Charles Brisbane Ewart

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Lieut-General Ewart
General Ewart and his first wife

Charles Brisbane Ewart, Lieut-Governor of Jersey 1887-1892

Lieut-General Charles Ewart was responsible for one of the most difficult incidents in the relationship between Jersey and the Privy Council when he was Lieut-Governor of the island between 1887 and 1892.

Family

Charles Brisbane Ewart was born on 15 May 1827 at Coventry in Warwickshire, the fourth and youngest son of Lieut-General John Frederick Ewart and his wife Lavinia Isabella, née Brisbane.

At the age of 33 he married his second cousin, Emily Jane Ewart, the youngest daughter of Rev Peter Ewart, Rector of Kirklington, and Maria Margaret Lister née Salisbury. They had three daughters and two sons.

Ewart appears in the 1891 census living at La Villette in Gorey, with a new wife, Harriet, so his first wife almost certainly predeceased him. The second Mrs Ewart was born at St Helier, so the two probably met and married when Ewart came to the island.

Military career

From the Oxford Dictionary of National Biography:

"After passing with credit through the Royal Military Academy at Woolwich, Ewart was commissioned second lieutenant in the Royal Engineers on 18 June 1845. Promoted lieutenant on 1 April 1846, he served in England, Ireland, and Gibraltar. In January 1854 he accompanied General Sir John Fox Burgoyne on a mission to examine the defences of the Dardanelles. After surveying the ground at Gallipoli, Ewart went to Varna, and acted as brigade major while assisting in the preparations for the arrival of the allied army. He served in the Crimea, including at the battles of the Alma, Balaklava, and Inkerman, was promoted captain on 13 December 1854, and was acting adjutant throughout the siege of Sevastopol. Mentioned in dispatches, he was promoted brevet major on 2 November 1855, and acted as major of brigade to the Royal Engineers until the troops left the Crimea in June 1856.
"From 1856 to 1884 Ewart held various posts in England and overseas, including deputy director of works for barracks, 1872–7. He was steadily promoted, being made CB and, in April 1884, a member of the ordnance committee … Promoted major-general on 27 January 1885, Ewart was sent with the Sudan expedition under Sir Gerald Graham as a brigadier-general in command of the base and line of communications, including the general supervision of the railway construction from Suakin to Berber, and was mentioned in dispatches. He was lieutenant-governor of Jersey from November 1887 until November 1892. He was promoted lieutenant-general on 20 July 1888, retired on 15 February 1894, and was made a colonel-commandant of his corps on 30 March 1902.’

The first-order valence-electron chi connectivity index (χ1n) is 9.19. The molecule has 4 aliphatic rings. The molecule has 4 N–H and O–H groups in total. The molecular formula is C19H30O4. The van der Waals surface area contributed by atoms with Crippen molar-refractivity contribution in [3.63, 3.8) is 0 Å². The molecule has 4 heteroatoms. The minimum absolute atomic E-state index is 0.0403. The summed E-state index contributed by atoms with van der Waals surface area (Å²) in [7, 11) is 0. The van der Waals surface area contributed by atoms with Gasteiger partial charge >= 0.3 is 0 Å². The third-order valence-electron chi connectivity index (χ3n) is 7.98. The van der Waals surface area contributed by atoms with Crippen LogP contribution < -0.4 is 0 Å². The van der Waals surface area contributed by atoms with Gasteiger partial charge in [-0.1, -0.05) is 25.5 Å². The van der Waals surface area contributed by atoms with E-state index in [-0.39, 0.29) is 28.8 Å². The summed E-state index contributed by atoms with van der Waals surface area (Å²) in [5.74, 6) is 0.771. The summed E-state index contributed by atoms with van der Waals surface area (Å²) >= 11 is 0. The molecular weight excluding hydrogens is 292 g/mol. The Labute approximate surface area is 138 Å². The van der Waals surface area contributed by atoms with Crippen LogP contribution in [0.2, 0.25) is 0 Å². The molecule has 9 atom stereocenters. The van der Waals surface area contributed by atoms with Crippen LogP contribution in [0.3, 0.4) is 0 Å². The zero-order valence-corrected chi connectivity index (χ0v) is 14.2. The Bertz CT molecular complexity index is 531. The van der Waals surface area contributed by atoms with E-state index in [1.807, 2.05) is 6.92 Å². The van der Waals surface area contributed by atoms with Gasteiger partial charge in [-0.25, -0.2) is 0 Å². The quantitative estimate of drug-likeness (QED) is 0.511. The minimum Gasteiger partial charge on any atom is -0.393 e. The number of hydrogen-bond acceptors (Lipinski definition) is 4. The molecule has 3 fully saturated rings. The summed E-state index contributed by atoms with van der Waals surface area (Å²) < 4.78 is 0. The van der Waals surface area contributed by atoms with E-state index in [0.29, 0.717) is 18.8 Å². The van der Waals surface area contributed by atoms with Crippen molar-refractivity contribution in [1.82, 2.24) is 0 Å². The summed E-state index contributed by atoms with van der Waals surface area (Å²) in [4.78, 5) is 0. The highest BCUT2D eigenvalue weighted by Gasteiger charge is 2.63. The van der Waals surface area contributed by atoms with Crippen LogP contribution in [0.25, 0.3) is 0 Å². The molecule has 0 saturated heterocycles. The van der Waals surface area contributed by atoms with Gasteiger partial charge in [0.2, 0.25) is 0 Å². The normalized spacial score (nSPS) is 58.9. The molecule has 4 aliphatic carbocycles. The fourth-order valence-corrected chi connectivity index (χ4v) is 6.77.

Prison Board case

A major conflict with the Crown had already occurred in 1852, when the Privy Council ordered the establishment of a lower criminal court, a Petty Debts Court and a new police system, claiming the right to legislate for the island. The States challenged the orders, which were revoked at the end of the following year on the ground that serious doubts existed whether such legislation without the assent of the States was consistent with the constitutional rights of the island.

It might have been thought that by now the Privy Council and the Island had resolved their differences and worked out what the relationship was between them, and also that Lieut-Governors knew where they stood in relation to island affairs. But that was far from the case, and a complicated legal action brought everything to a head again.

In the early 19th century, conditions in Jersey's prison were much criticised, and it was decided to erect a new building and form a Prison Board, to oversee its running. The importance of this body can be judged from the fact that the Order in Council of 11 December 1837, which constituted the board, provided that it should consist of three members chosen from the States, one of whom should be the Bailiff, and the Lieutenant Governor, Viscount, and Receiver General.

Walk-out

The Bailiff had presided from the inception of the Board but in his absence one day the Lieut-Governor insisted that he should take the chair, not the Lieut-Bailiff, and ended up walking out with the Crown Officers and the minute book. The dispute went to the Privy Council, which ordered on 23 June 1891 that the Lieut-Governor should preside at any meeting of the board at which he was present. This flew in the face of previous rulings about the relative positions of the Bailiff and Lieut-Governor, particularly in relation to civil affairs, and the Royal Court refused to register the order and referred it to the States. The States petitioned the Crown, seeking to have the order overturned.

At the eventual hearing before a very distinguished body of Privy Councillors including the Lord Chancellor, both English Law Officers and the Attorney-General for Jersey, W H Venables Vernon, represented the Crown. Robert Haldane QC appeared for the States. Haldane’s brilliant career at the Bar and in politics was crowned by his appointment as Lord Chancellor in 1912.

On 23 May 1894 the hearing began. After some time Haldane was interrupted by the Lord Chancellor and asked to deal first with the question whether the 1891 Order constituted a substantial departure from the arrangement constituted consensually by the 1837 Order and ought on that ground not to be sustained. The following day the English Solicitor-General addressed the Council. Haldane was not called upon to reply, and the councillors subsequently advised Queen Victoria that the 1891 Order should be withdrawn. On 27 June 1894 an Order-in-Council was issued recalling the 1891 Order. Argument was thus never heard on some of the interesting points which arose from the mass of material collected in the pleadings.

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